A cleaning station can be easy to spot or sometimes not so. A good tip for finding them in the Caribbean is to look for anemone as it stands out against the typically harder surroundings of the coral on the reef. Corkscrew anemone which often gathers under rocks or in other cracks in the reef is a great place to find Pederson cleaner shrimp as well as pistol shrimp.
Any time a diver is treated to seeing a larger creature underwater like a shark, manta ray or even a big turtle, there is a good chance they can see a remora as part of the package. The deal here is very much the same kind of thing as the cleaning station except when you’re a boss like a shark you don’t need to travel to get your skin cleaned, the cleaners live with you by sucking onto your body, cleaning off the parasites as you glide through the water, pretty cool huh?
So what about these other kinds that may or may not be true forms of symbiosis? One in particular is a little more unequal than the rest – parasitism. This defines a deal which has kinda been imposed upon “the host” who would no doubt prefer to live without their “guest” if possible. In the Caribbean we can see a fairly common example of this which is the isopod that often attaches itself to the head of a soldierfish. From this position, the nasty, woodlouse looking parasite latches onto the fish and feeds from its blood and bodily fluids. It may just be my imagination, but whenever I see a soldierfish that has one of these long term passengers tagging along for the ride, it makes him look even sadder than his buddies (they usually look pretty sad). They also appear to be more recluse than their buddies, hiding under rocks as if they are ashamed of the monstrosity that lives on their head, and who could blame them?
Commensalism is defined as a deal where only one of the parties gain, but this can be an interesting topic for discussion because how do we know that this is truly the case? If two species hang out together and we can clearly see benefit to one but not the other, does that mean that there really is only one benefit, or is it the case that there is only one benefit which we understand?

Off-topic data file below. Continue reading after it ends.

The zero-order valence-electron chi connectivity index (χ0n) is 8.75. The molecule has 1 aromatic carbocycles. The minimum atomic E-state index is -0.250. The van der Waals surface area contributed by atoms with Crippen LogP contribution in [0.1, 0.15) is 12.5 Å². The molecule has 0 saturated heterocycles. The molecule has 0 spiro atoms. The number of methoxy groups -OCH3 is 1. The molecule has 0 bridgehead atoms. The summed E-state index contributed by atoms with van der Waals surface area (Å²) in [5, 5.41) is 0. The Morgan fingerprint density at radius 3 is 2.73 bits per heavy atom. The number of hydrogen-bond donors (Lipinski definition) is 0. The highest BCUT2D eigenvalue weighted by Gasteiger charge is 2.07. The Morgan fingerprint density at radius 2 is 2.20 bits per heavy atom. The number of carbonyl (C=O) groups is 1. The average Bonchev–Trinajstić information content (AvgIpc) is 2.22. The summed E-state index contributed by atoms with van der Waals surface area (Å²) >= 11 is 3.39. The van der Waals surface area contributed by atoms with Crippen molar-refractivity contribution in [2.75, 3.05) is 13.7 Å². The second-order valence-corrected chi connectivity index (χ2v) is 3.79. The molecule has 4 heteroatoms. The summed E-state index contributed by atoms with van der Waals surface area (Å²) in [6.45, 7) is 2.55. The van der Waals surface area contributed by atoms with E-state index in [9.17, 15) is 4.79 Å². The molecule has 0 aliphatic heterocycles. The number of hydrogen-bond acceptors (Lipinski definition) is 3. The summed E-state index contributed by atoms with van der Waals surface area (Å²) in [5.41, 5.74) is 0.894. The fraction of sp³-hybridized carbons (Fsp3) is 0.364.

The relationship between the stingray and the fish, often a bar jack, that swims above them is usually referred to as commensalism. The idea being that stingrays are messy eaters, as they cruise around sucking through the sand for goodies, they fire the bits they don’t want through the two holes in the top of their heads, a fish hanging out there may well get some leftovers that the ray accidentally spat out. Because there is no perceived gain for the ray, this kind of symbiotic relationship is referred to as commensalism. Some may argue however that the jack is a lookout for the ray who has a restricted field of vision in which case it would be another version of mutualism, I’ll let you decide.
The big picture of a marine ecosystem is made up of tiny details like an intricate pattern woven by nature. Symbiosis is a perfect example of one of these tiny details, without which, the bigger picture would not be seen. It’s a fascinating thing to imagine how such relationships are formed. The sight of a moray eel languishing on the reef with a couple of banded coral shrimp picking their lunch out of his mouth will always remind me of how lucky I am to witness such an astonishing act of nature. Finding one cool creature underwater is awesome but finding a couple interacting in such a way is out of this world.
Harmony on the Reef from iDive Global on Vimeo.
About the Author: Drew McArthur is a professional dive instructor and boat captain currently working at Divetech on Grand Cayman. Since his first dive over 20 years ago, he has found himself in all kinds of underwater environments from golf ponds on the side of a snowy Welsh mountain to the tropical paradise he has now become accustomed to. A fanatic of all things tech, one of the main things Drew loves about Grand Cayman is the accessibility of such premier dive sites. Check out Drew’s blog here.